And the last sentence: "...Guenther can obviously act only after agreement with Ambassador Altenburg."

One more exhibit, T/959, document No. 1000, belongs here. Guenther writes to the Foreign Ministry: "...The temporary transfer etc. of Wisliceny to Salonika is required for the preparation and implementation of the planned deportation of Jews from the Salonika area, within the framework of the Final Solution of the Jewish Question in Europe. Agreement for this is being requested from the Foreign Ministry."

I now submit document No. 1001 which has no T number as yet. It is being submitted on account of its date - 5 February 1943 - which is significant because on 6 February these regulations against the Jews had already been issued in Salonika. The question is, who pressed for this, and is it possible that it was already issued on the 6th as the result of Wisliceny's action. The Foreign Ministry enquires at the embassy in Pressburg, where Wisliceny was at the time, whether he could be transferred. This was agreed to, for later on he appears in Salonika.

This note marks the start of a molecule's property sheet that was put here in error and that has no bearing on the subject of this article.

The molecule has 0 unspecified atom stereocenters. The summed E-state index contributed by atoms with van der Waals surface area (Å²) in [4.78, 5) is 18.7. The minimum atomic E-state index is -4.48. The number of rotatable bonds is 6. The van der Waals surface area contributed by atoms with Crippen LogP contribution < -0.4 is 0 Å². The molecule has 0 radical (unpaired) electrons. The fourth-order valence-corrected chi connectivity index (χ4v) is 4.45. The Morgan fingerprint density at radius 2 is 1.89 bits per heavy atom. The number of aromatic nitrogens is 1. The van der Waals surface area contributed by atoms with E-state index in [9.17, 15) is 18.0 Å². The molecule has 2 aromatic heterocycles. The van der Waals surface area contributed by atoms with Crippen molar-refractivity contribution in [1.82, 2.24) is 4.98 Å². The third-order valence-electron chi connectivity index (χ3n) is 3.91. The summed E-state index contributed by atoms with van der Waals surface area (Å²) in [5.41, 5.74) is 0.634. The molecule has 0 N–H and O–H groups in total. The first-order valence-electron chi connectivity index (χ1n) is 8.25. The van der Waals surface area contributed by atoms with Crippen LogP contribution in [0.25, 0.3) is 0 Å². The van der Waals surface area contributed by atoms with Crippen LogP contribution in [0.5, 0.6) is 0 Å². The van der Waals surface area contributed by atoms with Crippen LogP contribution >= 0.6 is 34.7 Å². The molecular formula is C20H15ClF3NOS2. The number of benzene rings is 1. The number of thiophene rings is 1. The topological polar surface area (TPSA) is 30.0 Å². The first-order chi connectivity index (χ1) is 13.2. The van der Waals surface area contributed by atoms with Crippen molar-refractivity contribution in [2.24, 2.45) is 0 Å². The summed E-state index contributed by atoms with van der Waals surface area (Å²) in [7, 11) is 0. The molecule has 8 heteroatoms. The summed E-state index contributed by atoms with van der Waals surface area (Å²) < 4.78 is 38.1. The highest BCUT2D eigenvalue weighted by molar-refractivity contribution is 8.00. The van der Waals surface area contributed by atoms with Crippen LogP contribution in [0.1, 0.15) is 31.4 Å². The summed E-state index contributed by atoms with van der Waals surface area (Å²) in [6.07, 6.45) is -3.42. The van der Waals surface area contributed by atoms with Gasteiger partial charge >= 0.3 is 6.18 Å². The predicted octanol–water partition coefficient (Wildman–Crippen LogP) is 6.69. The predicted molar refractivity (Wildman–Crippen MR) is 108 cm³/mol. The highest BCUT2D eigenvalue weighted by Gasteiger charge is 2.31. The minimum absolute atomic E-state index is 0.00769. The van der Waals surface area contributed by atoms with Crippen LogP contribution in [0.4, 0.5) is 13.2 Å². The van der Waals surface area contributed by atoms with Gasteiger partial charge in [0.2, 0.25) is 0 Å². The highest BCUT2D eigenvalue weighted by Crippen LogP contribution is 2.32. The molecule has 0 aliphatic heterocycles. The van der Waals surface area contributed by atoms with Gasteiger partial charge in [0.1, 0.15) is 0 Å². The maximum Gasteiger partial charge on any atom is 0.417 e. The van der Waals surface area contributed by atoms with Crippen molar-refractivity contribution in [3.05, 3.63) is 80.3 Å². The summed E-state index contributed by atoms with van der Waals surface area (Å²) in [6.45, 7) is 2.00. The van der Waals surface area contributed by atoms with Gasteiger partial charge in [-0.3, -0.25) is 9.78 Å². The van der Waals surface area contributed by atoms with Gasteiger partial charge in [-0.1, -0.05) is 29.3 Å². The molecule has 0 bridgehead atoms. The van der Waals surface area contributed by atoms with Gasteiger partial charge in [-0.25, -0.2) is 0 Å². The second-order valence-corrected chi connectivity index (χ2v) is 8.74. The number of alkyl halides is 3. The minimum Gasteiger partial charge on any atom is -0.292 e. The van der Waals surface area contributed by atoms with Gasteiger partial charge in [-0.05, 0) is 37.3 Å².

Presiding Judge: I mark this exhibit N/54.

Dr. Servatius: Witness, would you explain why both Guenther and Wisliceny were sent to Salonika; what was the reason, and what were the instructions?

Accused: Yes, after the order was given to solve the Jewish Question also in Greece, Guenther was ordered to go to Greece to make the necessary investigations and study personally the subject of organization on the spot. Only Mueller could issue such an order; I myself could not authorize official journeys abroad, I myself had to travel on Mueller's orders, and was unable to decide on my own account.

Dr. Servatius: Witness, you have already told us that you could not give such instructions; however, the question was: What was it that those two did? Why were both of them sent? Surely, you know the answers to that?